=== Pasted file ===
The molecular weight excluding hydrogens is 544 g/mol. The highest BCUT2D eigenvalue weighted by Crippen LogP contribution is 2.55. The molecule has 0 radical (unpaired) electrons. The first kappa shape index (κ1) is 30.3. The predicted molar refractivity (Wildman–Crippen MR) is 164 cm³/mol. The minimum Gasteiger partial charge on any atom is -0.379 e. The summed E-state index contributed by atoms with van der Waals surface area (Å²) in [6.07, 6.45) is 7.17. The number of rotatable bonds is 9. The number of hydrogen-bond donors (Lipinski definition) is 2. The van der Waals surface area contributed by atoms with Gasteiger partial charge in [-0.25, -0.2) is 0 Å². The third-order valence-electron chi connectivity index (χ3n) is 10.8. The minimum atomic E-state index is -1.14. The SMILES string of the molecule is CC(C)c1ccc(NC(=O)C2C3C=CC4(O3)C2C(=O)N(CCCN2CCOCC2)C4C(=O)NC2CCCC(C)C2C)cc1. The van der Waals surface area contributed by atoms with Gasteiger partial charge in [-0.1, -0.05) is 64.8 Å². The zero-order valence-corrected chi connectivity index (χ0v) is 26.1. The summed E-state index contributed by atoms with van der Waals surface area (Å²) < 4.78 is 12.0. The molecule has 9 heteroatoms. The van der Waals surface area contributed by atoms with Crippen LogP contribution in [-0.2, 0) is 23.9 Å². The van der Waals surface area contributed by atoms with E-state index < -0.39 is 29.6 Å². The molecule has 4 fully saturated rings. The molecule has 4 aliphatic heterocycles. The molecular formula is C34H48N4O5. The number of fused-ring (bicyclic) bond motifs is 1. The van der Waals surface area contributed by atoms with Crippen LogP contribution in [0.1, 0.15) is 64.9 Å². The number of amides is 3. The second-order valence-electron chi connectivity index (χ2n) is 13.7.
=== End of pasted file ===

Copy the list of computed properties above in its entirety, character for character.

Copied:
The molecular weight excluding hydrogens is 544 g/mol. The highest BCUT2D eigenvalue weighted by Crippen LogP contribution is 2.55. The molecule has 0 radical (unpaired) electrons. The first kappa shape index (κ1) is 30.3. The predicted molar refractivity (Wildman–Crippen MR) is 164 cm³/mol. The minimum Gasteiger partial charge on any atom is -0.379 e. The summed E-state index contributed by atoms with van der Waals surface area (Å²) in [6.07, 6.45) is 7.17. The number of rotatable bonds is 9. The number of hydrogen-bond donors (Lipinski definition) is 2. The van der Waals surface area contributed by atoms with Gasteiger partial charge in [-0.25, -0.2) is 0 Å². The third-order valence-electron chi connectivity index (χ3n) is 10.8. The minimum atomic E-state index is -1.14. The SMILES string of the molecule is CC(C)c1ccc(NC(=O)C2C3C=CC4(O3)C2C(=O)N(CCCN2CCOCC2)C4C(=O)NC2CCCC(C)C2C)cc1. The van der Waals surface area contributed by atoms with Gasteiger partial charge in [-0.1, -0.05) is 64.8 Å². The zero-order valence-corrected chi connectivity index (χ0v) is 26.1. The summed E-state index contributed by atoms with van der Waals surface area (Å²) < 4.78 is 12.0. The molecule has 9 heteroatoms. The van der Waals surface area contributed by atoms with Crippen LogP contribution in [-0.2, 0) is 23.9 Å². The van der Waals surface area contributed by atoms with E-state index < -0.39 is 29.6 Å². The molecule has 4 fully saturated rings. The molecule has 4 aliphatic heterocycles. The molecular formula is C34H48N4O5. The number of fused-ring (bicyclic) bond motifs is 1. The van der Waals surface area contributed by atoms with Crippen LogP contribution in [0.1, 0.15) is 64.9 Å². The number of amides is 3. The second-order valence-electron chi connectivity index (χ2n) is 13.7.